Nootrobox’s Expensive ‘Cognitive Enhancement’ Pills Are Less Effective Than Coffee

SPRINT turned out to be snake oil.

Did you ever spend any of your hard-earned dollars on alleged brain-hacking, ingestible products from the start-up formerly known as Nootrobox, but now known, apparently, as HVMN? Well. Those of us who didn’t are laughing at you. Turns out, you were better off walking to the nearest street corner and just buying a cup of coffee.

In a study conducted by HVMN (it’s pronounced “human” because Latin, I guess), the company found that one of its nootropic supplements — a “cognitive enhancement” called SPRINT — was actually doing, uh, not a whole lot. It promised that its ingredients had been “selected for their immediate cognitive effects, specifically for their effects on alertness, focus, memory, and reaction time.”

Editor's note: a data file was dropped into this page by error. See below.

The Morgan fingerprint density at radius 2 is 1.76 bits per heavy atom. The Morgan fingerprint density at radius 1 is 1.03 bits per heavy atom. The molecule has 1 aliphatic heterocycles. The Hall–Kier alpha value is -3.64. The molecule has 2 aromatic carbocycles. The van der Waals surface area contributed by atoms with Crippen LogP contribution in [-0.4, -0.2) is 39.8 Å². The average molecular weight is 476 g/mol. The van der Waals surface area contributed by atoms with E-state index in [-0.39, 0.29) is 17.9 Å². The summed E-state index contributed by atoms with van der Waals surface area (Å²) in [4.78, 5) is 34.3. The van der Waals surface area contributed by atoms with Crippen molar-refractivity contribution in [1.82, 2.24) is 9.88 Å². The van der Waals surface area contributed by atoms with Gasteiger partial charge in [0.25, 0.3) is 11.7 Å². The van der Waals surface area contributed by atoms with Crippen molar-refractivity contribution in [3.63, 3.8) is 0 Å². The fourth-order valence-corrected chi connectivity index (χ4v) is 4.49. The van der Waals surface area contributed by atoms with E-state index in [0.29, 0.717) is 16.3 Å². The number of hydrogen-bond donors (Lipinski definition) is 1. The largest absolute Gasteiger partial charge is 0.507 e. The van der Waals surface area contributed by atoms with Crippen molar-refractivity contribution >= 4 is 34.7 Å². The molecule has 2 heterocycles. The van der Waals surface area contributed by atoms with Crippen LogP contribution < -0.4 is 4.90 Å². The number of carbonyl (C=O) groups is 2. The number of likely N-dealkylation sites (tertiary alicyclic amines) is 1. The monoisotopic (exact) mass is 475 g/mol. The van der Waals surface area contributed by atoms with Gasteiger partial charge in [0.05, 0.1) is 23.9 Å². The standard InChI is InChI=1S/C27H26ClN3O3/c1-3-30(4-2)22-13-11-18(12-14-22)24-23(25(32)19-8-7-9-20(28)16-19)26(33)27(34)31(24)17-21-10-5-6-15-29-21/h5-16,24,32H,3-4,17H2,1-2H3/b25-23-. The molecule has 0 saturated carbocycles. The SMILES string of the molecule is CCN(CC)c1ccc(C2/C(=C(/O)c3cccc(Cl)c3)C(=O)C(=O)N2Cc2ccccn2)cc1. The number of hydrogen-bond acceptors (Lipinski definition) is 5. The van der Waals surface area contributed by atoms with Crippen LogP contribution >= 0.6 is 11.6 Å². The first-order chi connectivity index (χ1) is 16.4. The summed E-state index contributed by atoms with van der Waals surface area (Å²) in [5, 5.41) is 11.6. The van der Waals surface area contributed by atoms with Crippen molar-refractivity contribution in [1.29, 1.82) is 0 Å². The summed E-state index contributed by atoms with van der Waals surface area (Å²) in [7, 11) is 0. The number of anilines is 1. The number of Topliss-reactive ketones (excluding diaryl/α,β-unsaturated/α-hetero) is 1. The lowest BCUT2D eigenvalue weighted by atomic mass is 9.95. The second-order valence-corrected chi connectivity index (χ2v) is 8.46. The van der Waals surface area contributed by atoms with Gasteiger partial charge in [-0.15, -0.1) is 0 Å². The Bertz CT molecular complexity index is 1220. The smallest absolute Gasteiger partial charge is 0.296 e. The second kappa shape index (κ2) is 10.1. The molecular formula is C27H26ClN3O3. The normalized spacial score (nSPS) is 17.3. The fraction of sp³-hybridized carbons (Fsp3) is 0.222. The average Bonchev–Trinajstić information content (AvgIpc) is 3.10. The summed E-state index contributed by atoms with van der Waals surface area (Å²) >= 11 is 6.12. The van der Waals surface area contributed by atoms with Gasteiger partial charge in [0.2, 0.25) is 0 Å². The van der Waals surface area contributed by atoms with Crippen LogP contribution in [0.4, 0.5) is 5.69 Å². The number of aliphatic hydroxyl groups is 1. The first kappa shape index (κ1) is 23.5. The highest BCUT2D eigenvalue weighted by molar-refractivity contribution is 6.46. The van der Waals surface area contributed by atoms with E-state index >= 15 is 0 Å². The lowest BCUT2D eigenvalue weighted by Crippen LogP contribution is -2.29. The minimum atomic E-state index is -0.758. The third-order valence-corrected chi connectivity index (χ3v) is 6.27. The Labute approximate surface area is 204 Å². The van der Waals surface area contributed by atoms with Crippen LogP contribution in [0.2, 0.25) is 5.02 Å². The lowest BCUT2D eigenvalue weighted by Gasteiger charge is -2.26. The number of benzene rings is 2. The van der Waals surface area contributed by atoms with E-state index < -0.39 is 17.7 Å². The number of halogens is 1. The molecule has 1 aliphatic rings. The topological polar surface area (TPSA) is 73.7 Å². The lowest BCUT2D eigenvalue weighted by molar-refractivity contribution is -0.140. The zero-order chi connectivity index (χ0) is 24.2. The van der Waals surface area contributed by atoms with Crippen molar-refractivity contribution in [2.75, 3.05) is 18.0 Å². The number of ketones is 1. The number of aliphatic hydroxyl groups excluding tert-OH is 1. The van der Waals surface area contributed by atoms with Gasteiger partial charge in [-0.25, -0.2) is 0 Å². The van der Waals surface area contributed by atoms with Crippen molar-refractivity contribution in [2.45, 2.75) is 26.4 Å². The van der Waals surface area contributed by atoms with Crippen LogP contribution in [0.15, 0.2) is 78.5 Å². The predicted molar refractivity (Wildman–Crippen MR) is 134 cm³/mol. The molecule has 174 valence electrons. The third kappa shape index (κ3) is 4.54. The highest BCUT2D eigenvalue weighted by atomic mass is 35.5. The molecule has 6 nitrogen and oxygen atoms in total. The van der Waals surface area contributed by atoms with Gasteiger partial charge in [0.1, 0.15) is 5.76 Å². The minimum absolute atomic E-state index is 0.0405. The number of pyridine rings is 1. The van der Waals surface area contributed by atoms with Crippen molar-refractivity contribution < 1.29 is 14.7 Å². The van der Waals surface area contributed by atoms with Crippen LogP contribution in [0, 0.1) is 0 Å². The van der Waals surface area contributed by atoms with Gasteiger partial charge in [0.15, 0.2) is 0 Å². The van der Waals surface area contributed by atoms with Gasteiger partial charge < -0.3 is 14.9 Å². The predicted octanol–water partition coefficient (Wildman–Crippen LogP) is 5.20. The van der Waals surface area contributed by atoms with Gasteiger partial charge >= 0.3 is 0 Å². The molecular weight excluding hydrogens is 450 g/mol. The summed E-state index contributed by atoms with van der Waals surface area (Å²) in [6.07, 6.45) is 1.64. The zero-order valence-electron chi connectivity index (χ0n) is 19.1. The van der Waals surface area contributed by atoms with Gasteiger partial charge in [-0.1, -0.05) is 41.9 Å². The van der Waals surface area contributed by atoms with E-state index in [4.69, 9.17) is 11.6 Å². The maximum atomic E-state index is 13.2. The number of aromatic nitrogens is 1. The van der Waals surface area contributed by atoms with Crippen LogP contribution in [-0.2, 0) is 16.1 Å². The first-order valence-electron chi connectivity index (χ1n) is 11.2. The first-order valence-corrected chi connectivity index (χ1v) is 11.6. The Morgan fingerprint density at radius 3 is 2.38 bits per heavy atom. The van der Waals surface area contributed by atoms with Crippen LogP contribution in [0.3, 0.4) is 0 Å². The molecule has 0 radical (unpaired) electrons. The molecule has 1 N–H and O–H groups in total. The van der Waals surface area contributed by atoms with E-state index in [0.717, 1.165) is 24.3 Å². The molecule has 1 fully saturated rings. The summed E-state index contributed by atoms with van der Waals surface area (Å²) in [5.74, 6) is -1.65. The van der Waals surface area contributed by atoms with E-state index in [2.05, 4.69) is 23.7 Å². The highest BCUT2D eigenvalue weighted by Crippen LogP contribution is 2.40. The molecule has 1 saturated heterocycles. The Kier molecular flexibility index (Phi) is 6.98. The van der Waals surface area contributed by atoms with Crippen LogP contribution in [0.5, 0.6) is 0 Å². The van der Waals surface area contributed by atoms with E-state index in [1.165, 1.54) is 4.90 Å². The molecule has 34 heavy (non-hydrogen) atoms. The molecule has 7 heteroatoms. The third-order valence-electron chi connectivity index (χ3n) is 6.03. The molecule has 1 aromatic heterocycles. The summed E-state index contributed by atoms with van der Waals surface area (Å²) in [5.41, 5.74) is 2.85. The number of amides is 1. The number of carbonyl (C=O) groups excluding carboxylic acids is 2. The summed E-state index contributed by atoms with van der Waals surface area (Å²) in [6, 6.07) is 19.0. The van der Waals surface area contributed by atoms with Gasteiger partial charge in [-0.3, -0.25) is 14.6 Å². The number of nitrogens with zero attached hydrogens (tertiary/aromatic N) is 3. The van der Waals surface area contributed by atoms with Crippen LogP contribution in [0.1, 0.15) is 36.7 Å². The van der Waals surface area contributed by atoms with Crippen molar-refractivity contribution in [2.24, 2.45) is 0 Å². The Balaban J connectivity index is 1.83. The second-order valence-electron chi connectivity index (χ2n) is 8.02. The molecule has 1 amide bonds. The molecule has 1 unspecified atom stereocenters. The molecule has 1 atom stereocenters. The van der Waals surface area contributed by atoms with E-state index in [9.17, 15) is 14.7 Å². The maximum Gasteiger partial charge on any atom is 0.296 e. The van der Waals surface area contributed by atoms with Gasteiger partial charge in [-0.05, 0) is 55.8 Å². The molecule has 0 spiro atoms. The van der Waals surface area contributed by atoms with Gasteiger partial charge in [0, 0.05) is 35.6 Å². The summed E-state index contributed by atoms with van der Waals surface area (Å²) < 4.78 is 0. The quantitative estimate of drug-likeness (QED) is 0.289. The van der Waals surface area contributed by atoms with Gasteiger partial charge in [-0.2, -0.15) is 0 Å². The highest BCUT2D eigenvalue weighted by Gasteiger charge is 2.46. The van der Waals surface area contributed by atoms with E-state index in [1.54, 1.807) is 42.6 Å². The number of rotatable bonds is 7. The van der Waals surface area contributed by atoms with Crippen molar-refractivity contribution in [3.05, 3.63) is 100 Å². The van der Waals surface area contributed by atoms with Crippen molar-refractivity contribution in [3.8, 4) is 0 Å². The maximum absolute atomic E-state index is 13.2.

Instead, you’d have seen better results by just ingesting some caffeine like the rest of us low-tech schmucks. “As we expected, the caffeine had some positive effects, but the SPRINT formulation they gave us was not really effective,” said Arjan Blokland, head of the Department of Neuropsychology and Psychopharmacology at Maastricht University, told CNBC after testing the stimulants. A bottle of SPRINT pills costs $40 for 60 pills. One or two pills is HVMN’s recommended dose — the pills are still for sale on the company’s site — and you’re not supposed to take more than eight in a single day.

“In healthy young students, caffeine improves memory performance and sensorimotor speed, whereas SPRINT does not affect the cognitive performance at the dose tested,” the study concluded. Time to go biohack something else, I guess.

Nootrobox’s Pills Are Less Effective Than Coffee